How to change the world through advertising
By Genevieve Clay-Smith
Diversity in marketing: Not just smart for business, a way to change the world.
It might sound like a bold and idealistic statement, but when we represent diverse people in advertising campaigns and when we challenge gender roles, we’re having an impact on society.
Diversity marketing has been used by global brands to break into new markets for years with the tactic being particularly evident within the US where brands tailor campaigns to speak to diverse segments of the market.
In an increasingly diverse society, it makes sense to implement such a strategy, after all consumers are more likely to buy a product they can imagine themselves using — it makes you wonder why in Australia many brands seem to be on the back foot when it comes to showcasing diversity in their marketing. But business aside, there’s something more important to it; the way in which we represent diversity and gender in advertising has an impact that goes beyond just making sales.
We have a melting pot of diverse people living in our nation and when we fail to give people outside the constructed status quo a place in our media landscape, we say, “You’re invisible”. Furthermore when ads continually show men as characters in positions of power, gender stereotyping is reinforced in our culture.
Earlier this year I attended a Screen Australia seminar to hear from Geena Davis on gender equality in media. The Academy Award winner has been advocating for years with her foundation The Geena Davis Institute on Gender in Media; her strap line, “If she can see it, she can be it”.
“If she can see it, she can be it”.
At the conference I was not surprised to hear that her research suggests when young, white males watch TV, their self esteem increases. But the more hours of TV a girl watches the fewer options she thinks she has in life.
Geena’s institute also found that since the release of Brave in 2012 and the Hunger Games in 2013, girls’ participation in archery has doubled. Needless to say the power of how we represent ourselves in the media, has a huge impact on the development of our identity and understanding of the world.
When people see themselves in the media, aka society’s mirror, it validates them. It affirms their identity and place in the world. Culturally and linguistically diverse (CALD), LGBTIQ, people with disability, Indigenous and other marginalised communities need to see themselves in the mirror along with everyone else. The rest of society needs to see these groups portrayed too; it shows everyone they are valued threads in the tapestry of our community. Girls need to see women portrayed as bosses and people in positions of power because, like Geena’s research shows, it has an impact on the development of their identity and what’s possible for their lives.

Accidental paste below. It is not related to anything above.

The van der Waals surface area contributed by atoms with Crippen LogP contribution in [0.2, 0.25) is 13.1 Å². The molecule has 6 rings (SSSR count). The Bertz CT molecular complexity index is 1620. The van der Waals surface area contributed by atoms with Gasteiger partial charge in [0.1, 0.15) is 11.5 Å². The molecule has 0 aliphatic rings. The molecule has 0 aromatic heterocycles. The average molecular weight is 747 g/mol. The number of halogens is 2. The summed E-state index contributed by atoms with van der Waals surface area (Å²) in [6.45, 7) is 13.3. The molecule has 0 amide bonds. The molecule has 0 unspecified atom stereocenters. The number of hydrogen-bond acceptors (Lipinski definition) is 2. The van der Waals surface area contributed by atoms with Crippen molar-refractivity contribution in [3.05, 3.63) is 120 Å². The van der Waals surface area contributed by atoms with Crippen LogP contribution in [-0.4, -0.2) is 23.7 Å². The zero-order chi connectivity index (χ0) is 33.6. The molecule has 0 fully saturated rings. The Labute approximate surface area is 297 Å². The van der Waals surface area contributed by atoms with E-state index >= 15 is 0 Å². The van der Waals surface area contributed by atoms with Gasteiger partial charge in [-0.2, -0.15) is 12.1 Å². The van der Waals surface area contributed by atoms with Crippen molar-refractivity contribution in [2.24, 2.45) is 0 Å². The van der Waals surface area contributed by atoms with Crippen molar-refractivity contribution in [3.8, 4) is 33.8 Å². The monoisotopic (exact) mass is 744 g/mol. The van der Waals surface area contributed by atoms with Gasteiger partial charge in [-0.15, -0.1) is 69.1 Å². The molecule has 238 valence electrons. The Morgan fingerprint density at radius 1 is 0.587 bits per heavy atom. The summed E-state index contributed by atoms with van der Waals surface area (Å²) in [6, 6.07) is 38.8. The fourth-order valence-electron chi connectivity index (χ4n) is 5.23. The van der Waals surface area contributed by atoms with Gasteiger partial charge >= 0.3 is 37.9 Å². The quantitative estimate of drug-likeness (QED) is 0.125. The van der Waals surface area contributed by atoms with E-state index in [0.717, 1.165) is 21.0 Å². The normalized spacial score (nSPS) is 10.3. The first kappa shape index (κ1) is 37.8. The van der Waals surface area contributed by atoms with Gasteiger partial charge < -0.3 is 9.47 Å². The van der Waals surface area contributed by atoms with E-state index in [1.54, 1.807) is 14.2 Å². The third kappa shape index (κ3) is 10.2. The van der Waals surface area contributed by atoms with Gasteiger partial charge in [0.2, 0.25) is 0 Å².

So how can we make marketing more diverse not only for the sake of business, but also to help cultivate a more inclusive world? I have three ideas that might help.
1. Be aware that you have unconscious bias.
No one is immune to unconscious bias. Everyone has it. Recently I was directing a piece of branded content for a company involved in architecture. When I visualised the all the characters in the piece, I imagined all of them to be male. Suddenly I realised that my unconscious bias had kicked in. Why did I imagine all the characters to be male? I rewrote the script to make the boss character female and we cast an awesome woman in her fifties to play the role; she was perfect. If I hadn’t been aware of my unconscious bias, I wouldn’t have questioned myself and made the decision to recast the boss as a woman.
I’ve become aware of the fact that the more representations of women in positions of power on our screens, the better. I urge everyone in marketing to be aware of the ratios of men and women represented in their advertising campaigns and to cast women in leadership positions. Lego Batman did it, writers just changed ‘he’ to ‘she’ when referring to an unknown boss and they made the Mayor character a lady. It was just part of the film and it wasn’t made into a big deal. Had the creators of Finding Nemo been aware of unconscious bias, perhaps they would have included more than one female character in the whole ocean…
2. Conduct blind castings
Get diverse people to audition for the roles in your ad and choose the best person for the job based on their talent not their looks, be in the mind frame of wanting to represent our diverse community and work with a casting agent to achieve this. The Never Lamb Alone ad for Meat and Livestock Australia is a great use of authentic and diverse casting, but wouldn’t it be great for us to get to a point where we simply see ads with diverse casts and crowds of people where diversity isn’t made a deal of?